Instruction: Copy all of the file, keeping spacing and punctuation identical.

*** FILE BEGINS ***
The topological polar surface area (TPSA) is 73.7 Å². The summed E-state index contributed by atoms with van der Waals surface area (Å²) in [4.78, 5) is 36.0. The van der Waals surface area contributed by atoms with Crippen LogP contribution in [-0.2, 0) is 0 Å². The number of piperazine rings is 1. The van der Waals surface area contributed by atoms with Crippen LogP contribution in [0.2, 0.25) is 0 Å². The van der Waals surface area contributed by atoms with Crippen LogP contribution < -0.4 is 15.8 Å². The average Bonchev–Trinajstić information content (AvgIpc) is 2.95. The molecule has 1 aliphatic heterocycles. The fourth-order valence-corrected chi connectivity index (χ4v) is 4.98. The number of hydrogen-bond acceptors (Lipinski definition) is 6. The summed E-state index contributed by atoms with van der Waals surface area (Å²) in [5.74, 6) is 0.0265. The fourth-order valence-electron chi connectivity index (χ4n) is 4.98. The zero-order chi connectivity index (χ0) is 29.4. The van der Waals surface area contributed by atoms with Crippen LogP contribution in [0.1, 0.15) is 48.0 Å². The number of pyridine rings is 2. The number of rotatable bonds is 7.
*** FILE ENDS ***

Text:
The topological polar surface area (TPSA) is 73.7 Å². The summed E-state index contributed by atoms with van der Waals surface area (Å²) in [4.78, 5) is 36.0. The van der Waals surface area contributed by atoms with Crippen LogP contribution in [-0.2, 0) is 0 Å². The number of piperazine rings is 1. The van der Waals surface area contributed by atoms with Crippen LogP contribution in [0.2, 0.25) is 0 Å². The van der Waals surface area contributed by atoms with Crippen LogP contribution < -0.4 is 15.8 Å². The average Bonchev–Trinajstić information content (AvgIpc) is 2.95. The molecule has 1 aliphatic heterocycles. The fourth-order valence-corrected chi connectivity index (χ4v) is 4.98. The number of hydrogen-bond acceptors (Lipinski definition) is 6. The summed E-state index contributed by atoms with van der Waals surface area (Å²) in [5.74, 6) is 0.0265. The fourth-order valence-electron chi connectivity index (χ4n) is 4.98. The zero-order chi connectivity index (χ0) is 29.4. The van der Waals surface area contributed by atoms with Crippen LogP contribution in [0.1, 0.15) is 48.0 Å². The number of pyridine rings is 2. The number of rotatable bonds is 7.